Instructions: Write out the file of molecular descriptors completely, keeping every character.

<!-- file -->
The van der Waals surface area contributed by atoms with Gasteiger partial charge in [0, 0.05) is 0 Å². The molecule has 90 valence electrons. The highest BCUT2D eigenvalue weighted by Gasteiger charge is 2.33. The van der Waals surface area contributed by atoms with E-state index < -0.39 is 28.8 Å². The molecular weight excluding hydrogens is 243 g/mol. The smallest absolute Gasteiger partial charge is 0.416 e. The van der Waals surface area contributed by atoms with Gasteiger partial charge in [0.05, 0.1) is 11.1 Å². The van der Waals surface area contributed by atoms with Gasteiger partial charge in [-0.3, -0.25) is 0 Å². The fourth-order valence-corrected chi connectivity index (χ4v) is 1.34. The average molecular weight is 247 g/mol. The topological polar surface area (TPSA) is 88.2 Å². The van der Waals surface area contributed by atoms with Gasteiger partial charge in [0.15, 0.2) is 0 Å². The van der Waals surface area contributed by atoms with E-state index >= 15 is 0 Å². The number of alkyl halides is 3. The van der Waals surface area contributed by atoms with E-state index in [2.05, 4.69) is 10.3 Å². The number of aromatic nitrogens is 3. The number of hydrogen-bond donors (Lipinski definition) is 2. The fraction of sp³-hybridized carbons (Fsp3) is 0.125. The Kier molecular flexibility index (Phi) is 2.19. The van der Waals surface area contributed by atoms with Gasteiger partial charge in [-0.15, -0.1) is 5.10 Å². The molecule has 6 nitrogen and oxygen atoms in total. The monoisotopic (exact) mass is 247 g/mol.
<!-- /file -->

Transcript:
The van der Waals surface area contributed by atoms with Gasteiger partial charge in [0, 0.05) is 0 Å². The molecule has 90 valence electrons. The highest BCUT2D eigenvalue weighted by Gasteiger charge is 2.33. The van der Waals surface area contributed by atoms with E-state index < -0.39 is 28.8 Å². The molecular weight excluding hydrogens is 243 g/mol. The smallest absolute Gasteiger partial charge is 0.416 e. The van der Waals surface area contributed by atoms with Gasteiger partial charge in [0.05, 0.1) is 11.1 Å². The van der Waals surface area contributed by atoms with Gasteiger partial charge in [-0.3, -0.25) is 0 Å². The fourth-order valence-corrected chi connectivity index (χ4v) is 1.34. The average molecular weight is 247 g/mol. The topological polar surface area (TPSA) is 88.2 Å². The van der Waals surface area contributed by atoms with Gasteiger partial charge in [0.15, 0.2) is 0 Å². The van der Waals surface area contributed by atoms with E-state index >= 15 is 0 Å². The number of alkyl halides is 3. The van der Waals surface area contributed by atoms with E-state index in [2.05, 4.69) is 10.3 Å². The number of aromatic nitrogens is 3. The number of hydrogen-bond donors (Lipinski definition) is 2. The fraction of sp³-hybridized carbons (Fsp3) is 0.125. The Kier molecular flexibility index (Phi) is 2.19. The van der Waals surface area contributed by atoms with Gasteiger partial charge in [-0.15, -0.1) is 5.10 Å². The molecule has 6 nitrogen and oxygen atoms in total. The monoisotopic (exact) mass is 247 g/mol.